The Journal of Arthroplasty, Volume 32, Issue 4, 1310 - 1313

Femoral Implant Design Modification Decreases the Incidence of Patellar Crepitus in Total Knee Arthroplasty

Martin, J. Ryan et al.


Patellar crepitus is a complication most commonly seen in patients implanted with a posterior-stabilized total knee arthroplasty (TKA). Recently, design changes in the patellofemoral geometry and the intercondylar box ratio have been optimized in newer TKA designs. A comparative study was performed to analyze the incidence of patellar crepitus between a historical vs modern TKA design.


A retrospective review of all patients at our institution that underwent a primary TKA with either a PFC Sigma or Attune posterior-stabilized TKA (DePuy, Inc, Warsaw, IN), with a minimum of 1-year follow-up duration was performed. A total of 1165 participants implanted with the PFC Sigma and 728 with the Attune design were analyzed. Patellar crepitus incidence, functional scores, and range of motion were recorded at each follow-up appointment. Statistical analyses were performed between the 2 groups to determine if there were differences in clinical outcomes.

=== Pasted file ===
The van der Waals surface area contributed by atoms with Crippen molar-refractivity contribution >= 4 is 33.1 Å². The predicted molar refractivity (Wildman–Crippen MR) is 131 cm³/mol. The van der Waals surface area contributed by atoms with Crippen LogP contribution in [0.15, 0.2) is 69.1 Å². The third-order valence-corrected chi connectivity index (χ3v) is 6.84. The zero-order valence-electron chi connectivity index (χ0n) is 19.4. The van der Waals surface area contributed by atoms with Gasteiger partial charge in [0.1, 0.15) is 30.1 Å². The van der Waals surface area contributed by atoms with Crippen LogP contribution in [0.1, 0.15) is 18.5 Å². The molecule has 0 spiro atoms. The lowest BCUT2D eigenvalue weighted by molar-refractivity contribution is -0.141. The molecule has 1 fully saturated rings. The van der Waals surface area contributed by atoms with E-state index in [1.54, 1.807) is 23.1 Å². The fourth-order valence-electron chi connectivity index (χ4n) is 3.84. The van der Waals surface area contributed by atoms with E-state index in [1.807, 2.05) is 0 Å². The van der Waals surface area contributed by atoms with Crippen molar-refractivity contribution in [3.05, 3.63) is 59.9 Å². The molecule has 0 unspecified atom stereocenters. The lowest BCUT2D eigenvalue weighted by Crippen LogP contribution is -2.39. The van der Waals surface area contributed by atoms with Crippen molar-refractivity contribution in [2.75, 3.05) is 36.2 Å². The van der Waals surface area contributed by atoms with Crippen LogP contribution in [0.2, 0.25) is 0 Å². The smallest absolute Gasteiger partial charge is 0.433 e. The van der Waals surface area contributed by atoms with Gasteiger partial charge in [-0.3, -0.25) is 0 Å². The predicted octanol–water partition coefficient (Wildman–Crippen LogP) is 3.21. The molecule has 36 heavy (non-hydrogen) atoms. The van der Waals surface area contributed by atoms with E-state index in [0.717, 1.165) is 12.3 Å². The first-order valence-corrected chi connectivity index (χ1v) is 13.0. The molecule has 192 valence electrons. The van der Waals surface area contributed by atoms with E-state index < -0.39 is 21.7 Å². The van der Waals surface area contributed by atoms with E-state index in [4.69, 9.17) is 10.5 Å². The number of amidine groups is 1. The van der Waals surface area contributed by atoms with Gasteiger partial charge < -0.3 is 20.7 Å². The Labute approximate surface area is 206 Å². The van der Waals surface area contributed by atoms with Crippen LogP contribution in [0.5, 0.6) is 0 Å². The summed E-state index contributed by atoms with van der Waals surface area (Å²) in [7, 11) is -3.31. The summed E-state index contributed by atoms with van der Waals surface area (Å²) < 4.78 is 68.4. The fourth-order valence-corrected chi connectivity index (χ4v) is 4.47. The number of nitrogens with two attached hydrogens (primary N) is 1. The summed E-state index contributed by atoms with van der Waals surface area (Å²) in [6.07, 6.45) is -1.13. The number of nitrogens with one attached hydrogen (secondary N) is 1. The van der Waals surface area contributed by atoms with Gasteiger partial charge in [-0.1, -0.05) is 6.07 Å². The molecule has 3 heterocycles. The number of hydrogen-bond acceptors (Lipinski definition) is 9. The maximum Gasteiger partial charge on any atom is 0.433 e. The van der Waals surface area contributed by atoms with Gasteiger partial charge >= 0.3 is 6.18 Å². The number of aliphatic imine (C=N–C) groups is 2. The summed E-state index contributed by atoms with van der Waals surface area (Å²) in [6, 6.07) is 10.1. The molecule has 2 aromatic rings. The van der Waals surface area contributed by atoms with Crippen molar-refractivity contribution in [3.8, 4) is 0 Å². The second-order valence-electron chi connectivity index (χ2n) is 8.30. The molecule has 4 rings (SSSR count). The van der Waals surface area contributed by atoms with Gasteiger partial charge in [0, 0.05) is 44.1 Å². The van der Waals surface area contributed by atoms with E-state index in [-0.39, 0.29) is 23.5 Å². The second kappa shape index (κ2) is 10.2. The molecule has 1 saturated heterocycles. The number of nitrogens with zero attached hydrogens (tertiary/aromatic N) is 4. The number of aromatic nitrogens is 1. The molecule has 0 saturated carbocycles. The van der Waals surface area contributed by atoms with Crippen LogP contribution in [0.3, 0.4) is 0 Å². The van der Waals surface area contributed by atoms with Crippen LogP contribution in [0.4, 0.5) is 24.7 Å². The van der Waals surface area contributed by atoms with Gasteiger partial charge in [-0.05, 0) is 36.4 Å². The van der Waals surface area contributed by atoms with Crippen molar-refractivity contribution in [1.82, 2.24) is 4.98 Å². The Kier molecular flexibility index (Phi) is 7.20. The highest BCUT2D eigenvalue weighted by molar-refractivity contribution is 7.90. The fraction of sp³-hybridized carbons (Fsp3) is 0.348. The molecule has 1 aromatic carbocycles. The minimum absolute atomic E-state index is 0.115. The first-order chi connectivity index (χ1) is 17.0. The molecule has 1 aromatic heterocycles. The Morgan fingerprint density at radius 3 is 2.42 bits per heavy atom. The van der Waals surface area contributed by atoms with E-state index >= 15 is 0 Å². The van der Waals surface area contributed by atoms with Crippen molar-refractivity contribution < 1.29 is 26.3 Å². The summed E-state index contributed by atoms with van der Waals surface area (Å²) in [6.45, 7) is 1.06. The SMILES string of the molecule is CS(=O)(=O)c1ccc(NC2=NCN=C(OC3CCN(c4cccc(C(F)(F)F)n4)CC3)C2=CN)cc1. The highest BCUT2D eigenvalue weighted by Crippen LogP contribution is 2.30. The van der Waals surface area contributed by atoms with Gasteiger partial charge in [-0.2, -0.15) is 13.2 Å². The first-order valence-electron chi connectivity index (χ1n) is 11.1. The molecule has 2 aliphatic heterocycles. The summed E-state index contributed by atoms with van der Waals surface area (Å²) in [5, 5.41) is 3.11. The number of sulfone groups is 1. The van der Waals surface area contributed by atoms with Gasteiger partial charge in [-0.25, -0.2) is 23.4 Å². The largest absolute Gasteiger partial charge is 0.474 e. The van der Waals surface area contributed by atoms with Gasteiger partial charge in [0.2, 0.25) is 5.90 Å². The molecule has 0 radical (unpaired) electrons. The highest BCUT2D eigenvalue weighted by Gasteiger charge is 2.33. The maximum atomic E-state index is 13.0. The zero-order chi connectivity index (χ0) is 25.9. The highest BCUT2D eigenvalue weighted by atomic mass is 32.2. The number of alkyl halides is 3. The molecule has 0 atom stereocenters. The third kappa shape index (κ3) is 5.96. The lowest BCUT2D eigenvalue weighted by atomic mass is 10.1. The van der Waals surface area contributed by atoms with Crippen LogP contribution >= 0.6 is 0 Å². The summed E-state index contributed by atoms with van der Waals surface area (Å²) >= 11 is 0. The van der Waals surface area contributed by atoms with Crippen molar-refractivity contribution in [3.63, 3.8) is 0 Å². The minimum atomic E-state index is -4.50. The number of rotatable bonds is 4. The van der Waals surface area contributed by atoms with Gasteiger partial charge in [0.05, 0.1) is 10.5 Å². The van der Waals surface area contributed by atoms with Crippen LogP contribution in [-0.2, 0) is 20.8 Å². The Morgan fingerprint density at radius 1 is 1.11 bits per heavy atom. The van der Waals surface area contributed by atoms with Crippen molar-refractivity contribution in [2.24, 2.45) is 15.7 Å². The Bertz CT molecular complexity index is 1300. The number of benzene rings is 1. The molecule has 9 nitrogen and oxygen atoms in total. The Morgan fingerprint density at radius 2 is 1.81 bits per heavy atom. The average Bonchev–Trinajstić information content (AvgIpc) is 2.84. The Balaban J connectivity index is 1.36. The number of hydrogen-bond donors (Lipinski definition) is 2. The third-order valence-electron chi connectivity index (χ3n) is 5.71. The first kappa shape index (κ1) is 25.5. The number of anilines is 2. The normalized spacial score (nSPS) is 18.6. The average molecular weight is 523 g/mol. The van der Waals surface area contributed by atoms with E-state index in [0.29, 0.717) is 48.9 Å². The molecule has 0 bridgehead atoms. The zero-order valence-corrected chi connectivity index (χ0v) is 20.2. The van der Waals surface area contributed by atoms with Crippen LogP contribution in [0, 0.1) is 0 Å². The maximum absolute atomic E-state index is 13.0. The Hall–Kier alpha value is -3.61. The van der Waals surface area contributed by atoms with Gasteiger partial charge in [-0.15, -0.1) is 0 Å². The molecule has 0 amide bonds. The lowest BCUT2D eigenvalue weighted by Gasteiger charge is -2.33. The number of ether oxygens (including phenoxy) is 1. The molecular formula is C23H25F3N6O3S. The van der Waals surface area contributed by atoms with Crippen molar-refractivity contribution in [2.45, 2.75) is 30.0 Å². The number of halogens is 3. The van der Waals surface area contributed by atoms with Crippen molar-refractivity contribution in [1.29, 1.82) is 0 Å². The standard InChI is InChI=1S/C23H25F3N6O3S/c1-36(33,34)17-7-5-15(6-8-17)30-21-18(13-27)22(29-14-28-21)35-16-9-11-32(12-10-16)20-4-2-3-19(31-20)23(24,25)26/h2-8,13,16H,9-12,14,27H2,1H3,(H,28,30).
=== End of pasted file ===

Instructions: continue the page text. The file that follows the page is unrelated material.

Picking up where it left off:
The incidence of crepitus in participants implanted with the Attune was 0.55% vs 6.26% in the PFC Sigma cohort (P < .001) at 1 year vs. 0.83% vs 9.4%, respectively at 2 years post operatively (P < .001). There were small differences in extension, flexion, and Knee Society Scores between the 2 groups that were not clinically meaningful.


The Attune posterior-stabilized TKA demonstrated substantially less patellofemoral crepitus incidence than the historical control. We hypothesize that these findings are related to femoral component changes including a thinner and narrower anterior flange and a reduced femoral intercondylar box ratio.

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